The Kitchen Sink

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Before the end of the Cold War in the late 1980s, the communist Soviet Union was largely cut off from free markets in the West. The result was an economy that, while powerful, failed to evolve as digital technology, high finance and other innovations took over the world.

In the wake of Russian President Vladimir Putin’s decision to invade Ukraine, history might be readying to repeat itself.

Moving to punish Russia for its wanton violence in the pursuit of territorial expansion and domination, Western nations are moving to remove Russia from the Society for Worldwide Interbank Financial Telecommunication (SWIFT), a system that the Wall Street Journal described as “the financial-messaging infrastructure that links the world’s banks.”

That’s only the most high-profile move, though.

As the National Law Review explained, recent US sanctions block Americans from conducting business in the eastern separatist regions that Russia has recognized as independent; bar American financial institutions from trading Russian sovereign debt; stop transactions with Russia’s two largest banks; prohibit transactions with the Central Bank of the Russian Federation, and freeze assets that Putin and other high-ranking Kremlin officials hold in the US.

Britain and the EU have announced a bevy of similar economic punishments. Britain is additionally launching a crackdown on “unexplained wealth” that corrupt Russian oligarchs have transferred into the country – which has been a boon to the London real estate market in the past 20 years, as Bloomberg wrote. The European Union also banned exports of technology that Russian oil companies need to continue operating and shut down Kremlin-controlled media companies like Russia Today and Sputnik in their territories.

At the same time, the US, Britain, Canada, the EU and others have banned Russian planes from their airspace, Reuters added. Last week, the chairman of Russia’s parliament and his delegation were forced to avoid Swedish and Finnish airspace by diverting their route by almost three hours to northern Norway to get home from Cuba, the Barents Observer reported. That ban has forced the private jets of rich Russian to suddenly change course and pushed Russia’s foreign minister to cancel his attendance at a UN meeting Monday.

Meanwhile, Germany has also halted the approval process for the Nord Stream 2 gas pipeline that was going to carry Russian gas to Europe’s largest economy. The Swiss-based company building the pipeline – a subsidiary of Russian energy giant Gazprom – declared bankruptcy on Tuesday, Agence France-Presse reported.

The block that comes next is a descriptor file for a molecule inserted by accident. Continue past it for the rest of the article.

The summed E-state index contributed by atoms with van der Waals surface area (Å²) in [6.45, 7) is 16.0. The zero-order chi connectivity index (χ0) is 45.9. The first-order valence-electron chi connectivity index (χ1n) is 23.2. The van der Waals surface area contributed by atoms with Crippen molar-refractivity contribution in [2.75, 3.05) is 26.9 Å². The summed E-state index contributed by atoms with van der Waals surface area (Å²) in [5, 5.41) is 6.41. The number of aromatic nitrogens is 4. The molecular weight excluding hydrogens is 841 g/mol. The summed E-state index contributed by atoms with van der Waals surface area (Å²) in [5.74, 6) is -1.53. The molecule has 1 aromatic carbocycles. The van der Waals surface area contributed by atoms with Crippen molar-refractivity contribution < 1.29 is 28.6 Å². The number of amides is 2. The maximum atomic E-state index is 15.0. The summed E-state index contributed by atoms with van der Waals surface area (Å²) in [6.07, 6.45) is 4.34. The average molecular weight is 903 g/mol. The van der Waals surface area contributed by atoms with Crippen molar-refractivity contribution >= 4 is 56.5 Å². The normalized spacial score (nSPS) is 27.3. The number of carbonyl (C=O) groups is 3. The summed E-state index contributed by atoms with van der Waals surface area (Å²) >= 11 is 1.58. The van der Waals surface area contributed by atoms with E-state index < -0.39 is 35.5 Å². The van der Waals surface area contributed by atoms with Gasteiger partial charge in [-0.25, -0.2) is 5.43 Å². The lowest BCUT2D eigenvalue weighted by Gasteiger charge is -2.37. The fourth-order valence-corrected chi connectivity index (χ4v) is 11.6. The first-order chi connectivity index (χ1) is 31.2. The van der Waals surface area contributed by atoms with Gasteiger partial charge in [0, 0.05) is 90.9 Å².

And both Britain and the EU are also extending sanctions to include Belarus, a Russian ally and former Soviet republic with an autocratic government, India’s Hindu noted. Belarus joined the fight in Ukraine Tuesday.

Meanwhile, Russia’s currency, the ruble, collapsed, wrote Axios. Trading in the country’s stock market was paused. Putin’s stockpile of billions in foreign reserves – created to withstand sanctions – is losing value fast. As New York Times columnist and Nobel Prize-winning economist Paul Krugman wrote, much of that money is held in the form of deposits in overseas banks that can be frozen or in foreign government debt that issuers will no longer honor. Few countries will want to barter goods for Russian gold, too.

European and American leaders along with those of Australia, New Zealand, Japan, South Korea, Singapore and other countries aren’t hiding their aim. They want to bring the Russian economy to its knees. In that vein, the sanctions will certainly hurt ordinary Russians before Putin stops the fighting, the Conversation argued. Such sanctions have caused suffering and sown bitterness toward the West in countries like Iran.

Still, it’s going to hurt the rich, powerful Russians in Putin’s circle, too – many of them are among the almost 700 individuals sanctioned, which now includes Putin himself. France is creating a list of luxury villas, yachts and sportscars it intends to seize from these Russians: The French Riviera, along with London, Monte Carlo and Baden-Baden in Germany, has long been a playground for ultra-wealthy Russians, with many spending their summers on yachts or in their luxury villas on the Mediterranean coast, the Local France noted. Neighboring Monaco, also a playground for the rich, also moved to seize Russian assets. Some Russians have moved quickly to sail their yachts to more “friendly” jurisdictions like the Maldives, Agence France-Presse reported.

At the same time, some elite Russians are starting to get uncomfortable with the situation and questioning Putin’s moves in Ukraine, however softly, the Washington Post noted.

If Putin cares about any of this, he hasn’t shown it. He dubbed the sanctions illegal, calling them an escalation that compelled him to put the entirety of his armed forces on high alert, including his nuclear arsenal, according to news.com.au.

It’s as if the Russian president never believed he would have to pay the piper.

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